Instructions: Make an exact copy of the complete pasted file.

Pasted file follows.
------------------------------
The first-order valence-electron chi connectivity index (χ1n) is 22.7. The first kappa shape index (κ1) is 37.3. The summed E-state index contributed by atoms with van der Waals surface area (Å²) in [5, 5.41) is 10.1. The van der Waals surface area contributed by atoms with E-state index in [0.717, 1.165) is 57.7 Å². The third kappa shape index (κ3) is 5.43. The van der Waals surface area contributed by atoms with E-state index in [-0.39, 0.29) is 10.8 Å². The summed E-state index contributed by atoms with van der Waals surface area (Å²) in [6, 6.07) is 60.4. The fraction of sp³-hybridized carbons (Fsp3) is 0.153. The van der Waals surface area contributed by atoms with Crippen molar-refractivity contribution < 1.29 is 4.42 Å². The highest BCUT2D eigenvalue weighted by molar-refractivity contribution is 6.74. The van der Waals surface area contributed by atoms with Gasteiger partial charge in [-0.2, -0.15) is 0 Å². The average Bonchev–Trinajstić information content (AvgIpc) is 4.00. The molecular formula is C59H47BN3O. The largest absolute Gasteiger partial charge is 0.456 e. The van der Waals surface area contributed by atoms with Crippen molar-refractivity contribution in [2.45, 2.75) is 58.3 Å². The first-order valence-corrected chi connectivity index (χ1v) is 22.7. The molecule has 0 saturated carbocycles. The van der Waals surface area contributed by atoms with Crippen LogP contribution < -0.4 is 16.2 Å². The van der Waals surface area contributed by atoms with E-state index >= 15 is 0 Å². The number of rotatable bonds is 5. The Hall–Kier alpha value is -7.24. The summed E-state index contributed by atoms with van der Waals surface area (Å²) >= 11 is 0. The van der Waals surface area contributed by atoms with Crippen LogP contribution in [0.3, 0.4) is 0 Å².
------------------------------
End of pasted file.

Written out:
The first-order valence-electron chi connectivity index (χ1n) is 22.7. The first kappa shape index (κ1) is 37.3. The summed E-state index contributed by atoms with van der Waals surface area (Å²) in [5, 5.41) is 10.1. The van der Waals surface area contributed by atoms with E-state index in [0.717, 1.165) is 57.7 Å². The third kappa shape index (κ3) is 5.43. The van der Waals surface area contributed by atoms with E-state index in [-0.39, 0.29) is 10.8 Å². The summed E-state index contributed by atoms with van der Waals surface area (Å²) in [6, 6.07) is 60.4. The fraction of sp³-hybridized carbons (Fsp3) is 0.153. The van der Waals surface area contributed by atoms with Crippen molar-refractivity contribution < 1.29 is 4.42 Å². The highest BCUT2D eigenvalue weighted by molar-refractivity contribution is 6.74. The van der Waals surface area contributed by atoms with Gasteiger partial charge in [-0.2, -0.15) is 0 Å². The average Bonchev–Trinajstić information content (AvgIpc) is 4.00. The molecular formula is C59H47BN3O. The largest absolute Gasteiger partial charge is 0.456 e. The van der Waals surface area contributed by atoms with Crippen molar-refractivity contribution in [2.45, 2.75) is 58.3 Å². The first-order valence-corrected chi connectivity index (χ1v) is 22.7. The molecule has 0 saturated carbocycles. The van der Waals surface area contributed by atoms with Crippen LogP contribution < -0.4 is 16.2 Å². The van der Waals surface area contributed by atoms with E-state index >= 15 is 0 Å². The number of rotatable bonds is 5. The Hall–Kier alpha value is -7.24. The summed E-state index contributed by atoms with van der Waals surface area (Å²) >= 11 is 0. The van der Waals surface area contributed by atoms with Crippen LogP contribution in [0.3, 0.4) is 0 Å².